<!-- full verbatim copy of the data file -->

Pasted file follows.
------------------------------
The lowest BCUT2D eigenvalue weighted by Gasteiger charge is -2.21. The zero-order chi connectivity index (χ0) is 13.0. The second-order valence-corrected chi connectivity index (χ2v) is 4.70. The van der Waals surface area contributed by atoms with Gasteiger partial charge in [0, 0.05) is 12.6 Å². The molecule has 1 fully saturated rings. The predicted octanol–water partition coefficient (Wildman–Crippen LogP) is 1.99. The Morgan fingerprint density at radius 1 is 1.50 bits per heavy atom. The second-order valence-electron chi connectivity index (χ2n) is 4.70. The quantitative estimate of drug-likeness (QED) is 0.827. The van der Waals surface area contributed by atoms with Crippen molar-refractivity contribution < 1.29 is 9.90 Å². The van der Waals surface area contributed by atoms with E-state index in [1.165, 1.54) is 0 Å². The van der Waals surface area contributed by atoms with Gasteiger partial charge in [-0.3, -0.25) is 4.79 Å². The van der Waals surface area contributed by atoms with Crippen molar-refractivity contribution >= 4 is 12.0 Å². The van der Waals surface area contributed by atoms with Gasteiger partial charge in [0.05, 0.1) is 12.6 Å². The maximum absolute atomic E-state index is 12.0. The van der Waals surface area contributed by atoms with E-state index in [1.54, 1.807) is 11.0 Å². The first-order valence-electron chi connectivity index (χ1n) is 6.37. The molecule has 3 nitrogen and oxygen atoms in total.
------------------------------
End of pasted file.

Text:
The lowest BCUT2D eigenvalue weighted by Gasteiger charge is -2.21. The zero-order chi connectivity index (χ0) is 13.0. The second-order valence-corrected chi connectivity index (χ2v) is 4.70. The van der Waals surface area contributed by atoms with Gasteiger partial charge in [0, 0.05) is 12.6 Å². The molecule has 1 fully saturated rings. The predicted octanol–water partition coefficient (Wildman–Crippen LogP) is 1.99. The Morgan fingerprint density at radius 1 is 1.50 bits per heavy atom. The second-order valence-electron chi connectivity index (χ2n) is 4.70. The quantitative estimate of drug-likeness (QED) is 0.827. The van der Waals surface area contributed by atoms with Crippen molar-refractivity contribution < 1.29 is 9.90 Å². The van der Waals surface area contributed by atoms with E-state index in [1.165, 1.54) is 0 Å². The van der Waals surface area contributed by atoms with Gasteiger partial charge in [-0.3, -0.25) is 4.79 Å². The van der Waals surface area contributed by atoms with Crippen molar-refractivity contribution >= 4 is 12.0 Å². The van der Waals surface area contributed by atoms with Gasteiger partial charge in [0.05, 0.1) is 12.6 Å². The maximum absolute atomic E-state index is 12.0. The van der Waals surface area contributed by atoms with E-state index in [1.54, 1.807) is 11.0 Å². The first-order valence-electron chi connectivity index (χ1n) is 6.37. The molecule has 3 nitrogen and oxygen atoms in total.